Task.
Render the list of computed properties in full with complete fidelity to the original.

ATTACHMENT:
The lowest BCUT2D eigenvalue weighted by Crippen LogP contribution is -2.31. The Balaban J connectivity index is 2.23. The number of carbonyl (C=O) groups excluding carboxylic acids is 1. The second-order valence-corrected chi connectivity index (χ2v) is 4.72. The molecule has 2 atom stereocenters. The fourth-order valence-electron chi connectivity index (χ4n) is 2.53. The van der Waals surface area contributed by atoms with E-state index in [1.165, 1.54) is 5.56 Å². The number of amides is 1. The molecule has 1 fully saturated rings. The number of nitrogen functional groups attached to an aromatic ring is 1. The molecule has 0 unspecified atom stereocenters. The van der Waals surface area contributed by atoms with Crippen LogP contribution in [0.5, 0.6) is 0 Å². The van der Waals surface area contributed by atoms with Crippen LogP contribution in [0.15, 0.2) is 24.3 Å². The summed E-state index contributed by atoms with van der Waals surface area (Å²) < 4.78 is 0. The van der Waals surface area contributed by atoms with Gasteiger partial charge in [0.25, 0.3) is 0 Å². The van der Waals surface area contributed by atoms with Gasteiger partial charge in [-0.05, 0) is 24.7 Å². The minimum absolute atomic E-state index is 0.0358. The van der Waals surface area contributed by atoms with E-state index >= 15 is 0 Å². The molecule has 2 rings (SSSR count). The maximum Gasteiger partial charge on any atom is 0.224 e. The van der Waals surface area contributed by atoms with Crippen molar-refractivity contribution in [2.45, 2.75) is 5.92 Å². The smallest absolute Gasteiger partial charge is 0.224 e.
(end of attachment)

The lowest BCUT2D eigenvalue weighted by Crippen LogP contribution is -2.31. The Balaban J connectivity index is 2.23. The number of carbonyl (C=O) groups excluding carboxylic acids is 1. The second-order valence-corrected chi connectivity index (χ2v) is 4.72. The molecule has 2 atom stereocenters. The fourth-order valence-electron chi connectivity index (χ4n) is 2.53. The van der Waals surface area contributed by atoms with E-state index in [1.165, 1.54) is 5.56 Å². The number of amides is 1. The molecule has 1 fully saturated rings. The number of nitrogen functional groups attached to an aromatic ring is 1. The molecule has 0 unspecified atom stereocenters. The van der Waals surface area contributed by atoms with Crippen LogP contribution in [0.5, 0.6) is 0 Å². The van der Waals surface area contributed by atoms with Crippen LogP contribution in [0.15, 0.2) is 24.3 Å². The summed E-state index contributed by atoms with van der Waals surface area (Å²) < 4.78 is 0. The van der Waals surface area contributed by atoms with Gasteiger partial charge in [0.25, 0.3) is 0 Å². The van der Waals surface area contributed by atoms with Gasteiger partial charge in [-0.05, 0) is 24.7 Å². The minimum absolute atomic E-state index is 0.0358. The van der Waals surface area contributed by atoms with E-state index >= 15 is 0 Å². The molecule has 2 rings (SSSR count). The maximum Gasteiger partial charge on any atom is 0.224 e. The van der Waals surface area contributed by atoms with Crippen molar-refractivity contribution in [2.45, 2.75) is 5.92 Å². The smallest absolute Gasteiger partial charge is 0.224 e.